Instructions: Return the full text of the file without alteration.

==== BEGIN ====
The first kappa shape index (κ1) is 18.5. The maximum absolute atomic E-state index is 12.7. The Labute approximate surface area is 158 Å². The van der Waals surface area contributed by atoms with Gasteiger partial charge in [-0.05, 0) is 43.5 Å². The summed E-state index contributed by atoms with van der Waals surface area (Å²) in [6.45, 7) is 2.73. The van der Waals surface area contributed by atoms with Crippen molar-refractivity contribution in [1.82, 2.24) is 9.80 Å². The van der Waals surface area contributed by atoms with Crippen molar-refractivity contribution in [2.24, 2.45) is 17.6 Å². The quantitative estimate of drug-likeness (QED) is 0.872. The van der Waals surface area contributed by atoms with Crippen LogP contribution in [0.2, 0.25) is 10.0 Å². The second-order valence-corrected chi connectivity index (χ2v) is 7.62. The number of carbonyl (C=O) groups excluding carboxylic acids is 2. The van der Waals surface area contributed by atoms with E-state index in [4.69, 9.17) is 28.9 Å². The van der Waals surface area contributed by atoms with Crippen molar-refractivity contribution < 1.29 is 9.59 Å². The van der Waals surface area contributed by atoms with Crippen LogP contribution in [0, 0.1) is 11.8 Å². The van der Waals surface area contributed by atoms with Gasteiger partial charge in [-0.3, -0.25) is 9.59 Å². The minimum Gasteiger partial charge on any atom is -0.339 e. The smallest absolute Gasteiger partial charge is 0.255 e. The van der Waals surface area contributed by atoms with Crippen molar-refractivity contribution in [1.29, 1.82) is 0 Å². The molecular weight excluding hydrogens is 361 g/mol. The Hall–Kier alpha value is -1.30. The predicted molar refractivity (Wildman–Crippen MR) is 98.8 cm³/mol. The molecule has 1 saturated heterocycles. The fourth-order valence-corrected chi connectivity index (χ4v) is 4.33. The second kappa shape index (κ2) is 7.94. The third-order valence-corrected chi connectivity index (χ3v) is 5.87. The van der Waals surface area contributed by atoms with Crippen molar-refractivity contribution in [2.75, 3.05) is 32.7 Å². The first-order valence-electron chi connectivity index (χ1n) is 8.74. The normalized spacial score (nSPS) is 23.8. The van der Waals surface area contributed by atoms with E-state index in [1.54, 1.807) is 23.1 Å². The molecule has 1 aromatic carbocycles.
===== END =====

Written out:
The first kappa shape index (κ1) is 18.5. The maximum absolute atomic E-state index is 12.7. The Labute approximate surface area is 158 Å². The van der Waals surface area contributed by atoms with Gasteiger partial charge in [-0.05, 0) is 43.5 Å². The summed E-state index contributed by atoms with van der Waals surface area (Å²) in [6.45, 7) is 2.73. The van der Waals surface area contributed by atoms with Crippen molar-refractivity contribution in [1.82, 2.24) is 9.80 Å². The van der Waals surface area contributed by atoms with Crippen molar-refractivity contribution in [2.24, 2.45) is 17.6 Å². The quantitative estimate of drug-likeness (QED) is 0.872. The van der Waals surface area contributed by atoms with Crippen LogP contribution in [0.2, 0.25) is 10.0 Å². The second-order valence-corrected chi connectivity index (χ2v) is 7.62. The number of carbonyl (C=O) groups excluding carboxylic acids is 2. The van der Waals surface area contributed by atoms with E-state index in [4.69, 9.17) is 28.9 Å². The van der Waals surface area contributed by atoms with Crippen molar-refractivity contribution < 1.29 is 9.59 Å². The van der Waals surface area contributed by atoms with Crippen LogP contribution in [0, 0.1) is 11.8 Å². The van der Waals surface area contributed by atoms with Gasteiger partial charge in [-0.3, -0.25) is 9.59 Å². The minimum Gasteiger partial charge on any atom is -0.339 e. The smallest absolute Gasteiger partial charge is 0.255 e. The van der Waals surface area contributed by atoms with Crippen molar-refractivity contribution in [1.29, 1.82) is 0 Å². The molecular weight excluding hydrogens is 361 g/mol. The Hall–Kier alpha value is -1.30. The predicted molar refractivity (Wildman–Crippen MR) is 98.8 cm³/mol. The molecule has 1 saturated heterocycles. The fourth-order valence-corrected chi connectivity index (χ4v) is 4.33. The second kappa shape index (κ2) is 7.94. The third-order valence-corrected chi connectivity index (χ3v) is 5.87. The van der Waals surface area contributed by atoms with Crippen molar-refractivity contribution in [2.75, 3.05) is 32.7 Å². The first-order valence-electron chi connectivity index (χ1n) is 8.74. The normalized spacial score (nSPS) is 23.8. The van der Waals surface area contributed by atoms with E-state index in [1.54, 1.807) is 23.1 Å². The molecule has 1 aromatic carbocycles.